Crime in Indonesia

From Wikipedia, the free encyclopedia
Jump to: navigation, search
Police cars in Indonesia, photographed in January 2009

Crime is present in various forms in Indonesia.

Crimes against foreigners in Indonesia[edit]

Petty crime, which includes snatch theft and pick-pocketing, is present in Indonesia, usually taking place in locations with many people. Taxi scams are common in Indonesia, in which fake taxis are passed off as real ones. Foreign travellers often get fooled by this trickery, and end up getting robbed by the conmen operating the fake taxi. Violent crime is another growing issue in the country. Pirated and counterfeit merchandise can be easily found in most parts of Indonesia.[1]

Crimes against women in Indonesia[edit]


Number of registered prostitutes in Indonesia, from 1984 to 1995

Prostitution, interpreted as a "crime against decency/morality", is illegal in Indonesia.[1] Nevertheless, the practice still is widespread, tolerated and regulated. Prostitution is most visibly manifested in Indonesia’s brothel complexes, or lokalisasi, which are found throughout the country.[2] These brothels are managed under local government regulations.[3] During or after raids by the police, the prostitutes are able to bribe the law enforcers and be released from custody; this has led to police raids being called "nothing more than an income source for public order officers".[4]

UNICEF estimates that 30 percent of the female prostitutes in Indonesia are below 18 years of age.[5] The International Labour Organization (ILO) puts the total number of child prostitutes in Jakarta at 5,000; according to the Jakarta city government, this is concentrated in Prumpung (North Jakarta), Grogol (West Jakarta) Tanah Abang (Central Jakarta), Block M (South Jakarta), as well as Jatinegara and Ciracas (both East Jakarta).[6] Child sex tourism is a problem, especially on the resort islands of Bali and Batam.[7][8]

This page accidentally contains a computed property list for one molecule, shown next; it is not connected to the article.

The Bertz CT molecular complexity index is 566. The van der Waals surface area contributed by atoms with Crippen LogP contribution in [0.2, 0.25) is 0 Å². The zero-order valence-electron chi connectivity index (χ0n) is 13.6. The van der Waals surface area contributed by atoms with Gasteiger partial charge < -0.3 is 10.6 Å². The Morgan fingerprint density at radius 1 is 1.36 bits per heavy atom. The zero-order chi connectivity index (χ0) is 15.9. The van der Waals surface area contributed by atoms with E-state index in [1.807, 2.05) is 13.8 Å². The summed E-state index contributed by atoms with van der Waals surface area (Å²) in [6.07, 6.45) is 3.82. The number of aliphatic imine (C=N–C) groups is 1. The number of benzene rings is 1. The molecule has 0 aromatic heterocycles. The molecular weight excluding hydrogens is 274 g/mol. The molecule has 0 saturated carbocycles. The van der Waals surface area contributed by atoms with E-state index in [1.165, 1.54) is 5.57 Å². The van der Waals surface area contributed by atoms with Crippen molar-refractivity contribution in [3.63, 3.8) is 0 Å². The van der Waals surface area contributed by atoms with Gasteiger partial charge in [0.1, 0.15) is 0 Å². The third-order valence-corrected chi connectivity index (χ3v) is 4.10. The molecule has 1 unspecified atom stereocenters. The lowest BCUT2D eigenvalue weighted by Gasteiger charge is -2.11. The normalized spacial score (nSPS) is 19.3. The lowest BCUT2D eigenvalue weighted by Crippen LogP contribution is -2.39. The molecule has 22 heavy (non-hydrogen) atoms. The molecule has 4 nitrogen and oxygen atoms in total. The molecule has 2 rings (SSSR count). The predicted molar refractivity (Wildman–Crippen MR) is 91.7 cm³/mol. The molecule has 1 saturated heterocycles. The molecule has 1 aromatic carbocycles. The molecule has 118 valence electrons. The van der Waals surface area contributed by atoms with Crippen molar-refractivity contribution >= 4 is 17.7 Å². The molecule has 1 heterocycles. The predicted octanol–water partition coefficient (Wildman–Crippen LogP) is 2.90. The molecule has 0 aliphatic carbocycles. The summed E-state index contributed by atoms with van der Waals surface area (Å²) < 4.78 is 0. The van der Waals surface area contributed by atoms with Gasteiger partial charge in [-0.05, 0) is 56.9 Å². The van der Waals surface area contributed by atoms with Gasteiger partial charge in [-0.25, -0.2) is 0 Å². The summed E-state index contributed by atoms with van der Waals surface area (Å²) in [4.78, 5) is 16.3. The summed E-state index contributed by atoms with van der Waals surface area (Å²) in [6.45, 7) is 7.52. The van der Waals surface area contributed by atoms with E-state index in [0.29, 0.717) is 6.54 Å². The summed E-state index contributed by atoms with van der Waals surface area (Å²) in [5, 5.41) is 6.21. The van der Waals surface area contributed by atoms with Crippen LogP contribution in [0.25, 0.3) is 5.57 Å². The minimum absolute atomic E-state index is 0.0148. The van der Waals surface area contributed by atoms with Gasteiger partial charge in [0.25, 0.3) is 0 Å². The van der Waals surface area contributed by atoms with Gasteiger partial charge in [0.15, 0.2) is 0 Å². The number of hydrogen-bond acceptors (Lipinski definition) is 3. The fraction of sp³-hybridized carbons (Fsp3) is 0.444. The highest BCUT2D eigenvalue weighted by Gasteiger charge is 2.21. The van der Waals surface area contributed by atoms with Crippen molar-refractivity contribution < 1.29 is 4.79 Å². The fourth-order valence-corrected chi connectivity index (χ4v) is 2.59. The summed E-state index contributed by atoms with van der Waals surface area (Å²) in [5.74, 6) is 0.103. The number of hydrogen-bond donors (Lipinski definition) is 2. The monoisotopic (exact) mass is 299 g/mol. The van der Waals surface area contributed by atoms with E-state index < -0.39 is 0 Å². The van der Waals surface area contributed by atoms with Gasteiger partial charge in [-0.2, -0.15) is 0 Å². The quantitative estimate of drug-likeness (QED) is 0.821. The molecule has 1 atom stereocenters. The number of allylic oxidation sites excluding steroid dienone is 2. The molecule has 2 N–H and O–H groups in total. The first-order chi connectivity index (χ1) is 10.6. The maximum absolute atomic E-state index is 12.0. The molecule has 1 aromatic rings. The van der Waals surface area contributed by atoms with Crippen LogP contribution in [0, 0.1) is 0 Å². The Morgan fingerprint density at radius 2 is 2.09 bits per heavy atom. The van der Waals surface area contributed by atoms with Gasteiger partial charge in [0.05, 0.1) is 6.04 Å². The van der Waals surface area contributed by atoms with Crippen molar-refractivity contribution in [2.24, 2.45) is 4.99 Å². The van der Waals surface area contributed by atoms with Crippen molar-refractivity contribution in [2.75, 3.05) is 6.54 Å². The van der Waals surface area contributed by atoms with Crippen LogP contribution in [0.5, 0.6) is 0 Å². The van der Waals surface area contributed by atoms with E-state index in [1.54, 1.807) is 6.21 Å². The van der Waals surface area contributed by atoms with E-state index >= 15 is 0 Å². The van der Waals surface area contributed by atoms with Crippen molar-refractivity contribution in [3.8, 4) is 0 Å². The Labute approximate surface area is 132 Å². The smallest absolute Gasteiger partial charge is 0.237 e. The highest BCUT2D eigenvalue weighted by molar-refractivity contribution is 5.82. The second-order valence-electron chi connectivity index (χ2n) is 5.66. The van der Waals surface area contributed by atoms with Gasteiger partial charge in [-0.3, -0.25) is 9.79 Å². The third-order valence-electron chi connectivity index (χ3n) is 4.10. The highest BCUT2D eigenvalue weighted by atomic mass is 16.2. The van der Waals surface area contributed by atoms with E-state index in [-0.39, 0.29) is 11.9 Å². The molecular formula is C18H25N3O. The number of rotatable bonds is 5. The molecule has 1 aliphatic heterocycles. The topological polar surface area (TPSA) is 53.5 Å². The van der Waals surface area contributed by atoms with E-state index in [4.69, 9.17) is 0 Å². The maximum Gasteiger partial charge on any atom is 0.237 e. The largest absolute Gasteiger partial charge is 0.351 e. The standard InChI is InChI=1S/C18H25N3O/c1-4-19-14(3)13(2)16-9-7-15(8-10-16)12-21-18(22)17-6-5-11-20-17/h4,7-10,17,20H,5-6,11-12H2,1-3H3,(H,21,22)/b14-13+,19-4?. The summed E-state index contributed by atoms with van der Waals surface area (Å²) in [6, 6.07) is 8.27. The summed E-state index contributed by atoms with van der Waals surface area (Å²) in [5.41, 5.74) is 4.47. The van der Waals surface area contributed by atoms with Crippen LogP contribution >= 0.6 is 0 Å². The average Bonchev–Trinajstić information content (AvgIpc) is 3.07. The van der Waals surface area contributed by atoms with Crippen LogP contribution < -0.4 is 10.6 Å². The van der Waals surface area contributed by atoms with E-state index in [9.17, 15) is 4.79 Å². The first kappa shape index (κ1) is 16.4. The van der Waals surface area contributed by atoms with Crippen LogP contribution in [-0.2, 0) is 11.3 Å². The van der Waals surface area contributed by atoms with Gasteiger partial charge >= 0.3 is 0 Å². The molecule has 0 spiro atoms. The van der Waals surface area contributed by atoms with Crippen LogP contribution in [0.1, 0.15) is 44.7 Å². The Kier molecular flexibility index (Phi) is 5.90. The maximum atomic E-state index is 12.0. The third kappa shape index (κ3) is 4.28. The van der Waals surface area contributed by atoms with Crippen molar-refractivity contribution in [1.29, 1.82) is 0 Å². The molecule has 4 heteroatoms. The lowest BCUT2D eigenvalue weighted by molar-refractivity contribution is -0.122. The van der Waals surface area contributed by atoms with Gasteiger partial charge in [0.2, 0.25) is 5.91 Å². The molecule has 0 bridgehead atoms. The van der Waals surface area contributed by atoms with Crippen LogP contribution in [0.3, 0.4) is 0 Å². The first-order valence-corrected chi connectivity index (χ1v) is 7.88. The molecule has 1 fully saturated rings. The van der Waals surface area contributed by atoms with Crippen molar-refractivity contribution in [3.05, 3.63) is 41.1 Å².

Corruption and police misconduct[edit]

Corruption is a known and increasing issue in Indonesia.[9] There are two key areas in the public sector in which corruption in Indonesia can be found. These are the justice and civil service sectors. While hard data on corruption is difficult to collect, corruption in Indonesia is clearly seen through public opinion, collated through surveys as well as observation of how each system runs.[10] Corruption is regarded as a huge expense to the Indonesian government.[11] The Indonesian police force is known to go overboard and there have been reports of assaults against demonstrators in the country. The misuse of ferocity has been panned by the London-based Amnesty International.[12]

Other crimes[edit]

Indonesia has put to death a handful of individuals convicted of the crime of murder.[13] Watching porn is against the law, with effect of March 2008.[1]


Crime is segmented into two broad classifications: "Crimes" and "Offenses".[14] There are a few methods to punish one for crime; this includes imprisonment and fine.[1] The death penalty executed by a firing squad is available and very frequently used, as a deterrent against crime. This has raised concerns from bodies like Amnesty International.[15]

See also[edit]


  1. ^ a b c d "Indonesia". Retrieved June 13, 2013. 
  2. ^ "Intersections: Traditional and Emergent Sex Work in Urban Indonesia". Retrieved 30 March 2011. 
  3. ^ "Facts and Statistics » Coalition Against Trafficking In Women – Asia Pacific". Catw-Ap. 22 November 2010. Retrieved 30 March 2011. 
  4. ^ Winarti, Agnes (26 December 2008). "Raids on prostitution merely 'income source for officials'". The Jakarta Post. Retrieved 24 August 2011. 
  5. ^ "Overview - Child Protection". UNICEF. Retrieved 24 August 2011. 
  6. ^ "Child prostitutes big problem in Jakarta". The Jakarta Post. 25 July 2005. Retrieved 24 August 2011. 
  7. ^ "Bali Sex Tourism". Retrieved 30 March 2011. 
  8. ^ "Violence Study - INDONESIA: Child sex tourism 'rampant' in S.E Asia". CRIN. Retrieved 30 March 2011. 
  9. ^ Cochrane, Joe (May 30, 2013). "Plague of Corruption Rises Anew in Indonesia". The New York Times. 
  10. ^ Lateef, S. et al; Combating Corruption in Indonesia, World Bank East Asia Poverty Reduction and Economic Management Unit 2003 Full text
  11. ^ Ezra Sihite (January 39, 2012). "Corruption Costs Indonesia $238m in 2011". Jakarta Globe.  Check date values in: |date= (help)
  12. ^ "Amnesty condemns police brutality in Indonesia". AsiaOne. April 26, 2012. 
  13. ^ "Indonesia executes three men for premeditated murder". The Straits Times. May 17, 2013. 
  14. ^ Newman, Graeme R. (30 October 2010). Crime and Punishment around the World: [Four Volumes]. ABC-CLIO. pp. 92–. ISBN 978-0-313-35134-1. 
  15. ^ Gelling, Peter. "Indonesia widens use of death penalty". The New York Times. Retrieved June 15, 2013.